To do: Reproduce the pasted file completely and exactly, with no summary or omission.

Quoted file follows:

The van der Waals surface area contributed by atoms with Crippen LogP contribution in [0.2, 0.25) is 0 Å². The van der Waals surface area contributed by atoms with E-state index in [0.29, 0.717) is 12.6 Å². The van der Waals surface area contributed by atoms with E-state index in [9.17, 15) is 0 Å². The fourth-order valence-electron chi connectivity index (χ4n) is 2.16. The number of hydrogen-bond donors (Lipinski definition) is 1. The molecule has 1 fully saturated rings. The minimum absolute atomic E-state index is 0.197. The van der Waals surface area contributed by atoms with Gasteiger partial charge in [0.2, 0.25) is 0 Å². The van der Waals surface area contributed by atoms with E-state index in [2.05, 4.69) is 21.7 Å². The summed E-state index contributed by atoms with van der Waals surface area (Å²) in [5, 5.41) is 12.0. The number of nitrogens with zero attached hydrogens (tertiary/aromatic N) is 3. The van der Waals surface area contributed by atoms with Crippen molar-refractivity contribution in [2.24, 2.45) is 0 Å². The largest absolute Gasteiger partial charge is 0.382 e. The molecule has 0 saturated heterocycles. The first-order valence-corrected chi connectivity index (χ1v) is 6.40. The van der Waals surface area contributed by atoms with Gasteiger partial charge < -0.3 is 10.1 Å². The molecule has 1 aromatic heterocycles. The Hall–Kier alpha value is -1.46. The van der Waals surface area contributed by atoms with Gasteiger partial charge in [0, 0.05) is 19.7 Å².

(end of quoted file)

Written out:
The van der Waals surface area contributed by atoms with Crippen LogP contribution in [0.2, 0.25) is 0 Å². The van der Waals surface area contributed by atoms with E-state index in [0.29, 0.717) is 12.6 Å². The van der Waals surface area contributed by atoms with E-state index in [9.17, 15) is 0 Å². The fourth-order valence-electron chi connectivity index (χ4n) is 2.16. The number of hydrogen-bond donors (Lipinski definition) is 1. The molecule has 1 fully saturated rings. The minimum absolute atomic E-state index is 0.197. The van der Waals surface area contributed by atoms with Gasteiger partial charge in [0.2, 0.25) is 0 Å². The van der Waals surface area contributed by atoms with E-state index in [2.05, 4.69) is 21.7 Å². The summed E-state index contributed by atoms with van der Waals surface area (Å²) in [5, 5.41) is 12.0. The number of nitrogens with zero attached hydrogens (tertiary/aromatic N) is 3. The van der Waals surface area contributed by atoms with Crippen molar-refractivity contribution in [2.24, 2.45) is 0 Å². The largest absolute Gasteiger partial charge is 0.382 e. The molecule has 0 saturated heterocycles. The first-order valence-corrected chi connectivity index (χ1v) is 6.40. The van der Waals surface area contributed by atoms with Gasteiger partial charge < -0.3 is 10.1 Å². The molecule has 1 aromatic heterocycles. The Hall–Kier alpha value is -1.46. The van der Waals surface area contributed by atoms with Gasteiger partial charge in [0, 0.05) is 19.7 Å².